Nubieber, California

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Nubieber
census-designated place
Nubieber is located in California
Nubieber
Nubieber
Location in California
Coordinates: 41°05′45″N 121°10′59″W / 41.09583°N 121.18306°W / 41.09583; -121.18306Coordinates: 41°05′45″N 121°10′59″W / 41.09583°N 121.18306°W / 41.09583; -121.18306
Country  United States
State  California
County Lassen County
Area[1]
 • Total 0.756 sq mi (1.958 km2)
 • Land 0.749 sq mi (1.939 km2)
 • Water 0.007 sq mi (0.019 km2)  0.97%
Elevation[2] 4,121 ft (1,256 m)
Population (2010)
 • Total 50
 • Density 66/sq mi (26/km2)
Time zone Pacific (PST) (UTC-8)
 • Summer (DST) PDT (UTC-7)
GNIS feature IDs 253179; 2628767
U.S. Geological Survey Geographic Names Information System: Nubieber, California; U.S. Geological Survey Geographic Names Information System: Nubieber, California

Nubieber (formerly, Big Valley City and New Town) is a census-designated place[3] in Lassen County, California.[2] It was located at the common terminus of the Western Pacific Railroad and the Great Northern Railway Bieber Line 3 miles (4.8 km) southwest of Bieber,[4] at an elevation of 4121 feet (1256 m).[2] The population was 50 at the 2010 census.

The settlement was established in 1931, when the railroads were built to the place.[4] The first post office opened the same year.[4] The name was a version of "New Bieber". The first person born in the settlement was Shirley Patrica Warren, daughter of Rex and Beulah Warren.[4]

Geography[edit]

According to the United States Census Bureau, the CDP has a total area of 0.8 square mile (2.0 km²), of which over 99% is land.

Demographics[edit]

The 2010 United States Census[5] reported that Nubieber had a population of 50. The population density was 66.1 people per square mile (25.5/km²). The racial makeup of Nubieber was 26 (52.0%) White, 0 (0.0%) African American, 13 (26.0%) Native American, 0 (0.0%) Asian, 0 (0.0%) Pacific Islander, 6 (12.0%) from other races, and 5 (10.0%) from two or more races. Hispanic or Latino of any race were 10 persons (20.0%).

The Census reported that 50 people (100% of the population) lived in households, 0 (0%) lived in non-institutionalized group quarters, and 0 (0%) were institutionalized.

There were 18 households, out of which 7 (38.9%) had children under the age of 18 living in them, 8 (44.4%) were opposite-sex married couples living together, 2 (11.1%) had a female householder with no husband present, 2 (11.1%) had a male householder with no wife present. There were 2 (11.1%) unmarried opposite-sex partnerships, and 0 (0%) same-sex married couples or partnerships. 5 households (27.8%) were made up of individuals and 1 (5.6%) had someone living alone who was 65 years of age or older. The average household size was 2.78. There were 12 families (66.7% of all households); the average family size was 3.33.

The population was spread out with 12 people (24.0%) under the age of 18, 5 people (10.0%) aged 18 to 24, 13 people (26.0%) aged 25 to 44, 16 people (32.0%) aged 45 to 64, and 4 people (8.0%) who were 65 years of age or older. The median age was 35.0 years. For every 100 females there were 163.2 males. For every 100 females age 18 and over, there were 137.5 males.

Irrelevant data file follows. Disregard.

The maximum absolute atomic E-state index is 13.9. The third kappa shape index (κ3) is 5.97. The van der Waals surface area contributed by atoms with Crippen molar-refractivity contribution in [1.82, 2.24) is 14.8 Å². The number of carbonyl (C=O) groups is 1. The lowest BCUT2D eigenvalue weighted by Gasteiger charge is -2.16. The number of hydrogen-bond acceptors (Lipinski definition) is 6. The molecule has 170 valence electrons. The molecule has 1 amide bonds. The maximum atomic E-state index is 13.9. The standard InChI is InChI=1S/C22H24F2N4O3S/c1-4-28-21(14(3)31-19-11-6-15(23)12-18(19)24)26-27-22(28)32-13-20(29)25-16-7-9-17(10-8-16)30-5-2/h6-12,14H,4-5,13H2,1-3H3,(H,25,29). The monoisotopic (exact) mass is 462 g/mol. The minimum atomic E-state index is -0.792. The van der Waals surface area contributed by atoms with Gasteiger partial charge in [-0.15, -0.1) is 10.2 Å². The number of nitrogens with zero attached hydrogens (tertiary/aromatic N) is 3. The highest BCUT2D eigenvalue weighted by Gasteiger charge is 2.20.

There were 24 housing units at an average density of 31.7 per square mile (12.3/km²), of which 10 (55.6%) were owner-occupied, and 8 (44.4%) were occupied by renters. The homeowner vacancy rate was 0%; the rental vacancy rate was 11.1%. 27 people (54.0% of the population) lived in owner-occupied housing units and 23 people (46.0%) lived in rental housing units.

Politics[edit]

In the state legislature, Nubieber is in the 1st Senate District, represented by Republican Ted Gaines,[6] and the 1st Assembly District, represented by Republican Brian Dahle.[7]

Federally, Nubieber is in California's 1st congressional district, represented by Republican Doug LaMalfa.[8]

References[edit]

  1. ^ U.S. Census
  2. ^ a b c U.S. Geological Survey Geographic Names Information System: Nubieber, California
  3. ^ U.S. Geological Survey Geographic Names Information System: Nubieber, California
  4. ^ a b c d Durham, David L. (1998). California's Geographic Names: A Gazetteer of Historic and Modern Names of the State. Quill Driver Books. p. 405. ISBN 9781884995149. 
  5. ^ All data are derived from the United States Census Bureau reports from the 2010 United States Census, and are accessible on-line here. The data on unmarried partnerships and same-sex married couples are from the Census report DEC_10_SF1_PCT15. All other housing and population data are from Census report DEC_10_DP_DPDP1. Both reports are viewable online or downloadable in a zip file containing a comma-delimited data file. The area data, from which densities are calculated, are available on-line here. Percentage totals may not add to 100% due to rounding. The Census Bureau defines families as a household containing one or more people related to the householder by birth, opposite-sex marriage, or adoption. People living in group quarters are tabulated by the Census Bureau as neither owners nor renters. For further details, see the text files accompanying the data files containing the Census reports mentioned above.
  6. ^ "Senators". State of California. Retrieved March 10, 2013. 
  7. ^ "Members Assembly". State of California. Retrieved March 2, 2013. 
  8. ^ "California's 1st Congressional District - Representatives & District Map". Civic Impulse, LLC. Retrieved March 3, 2013.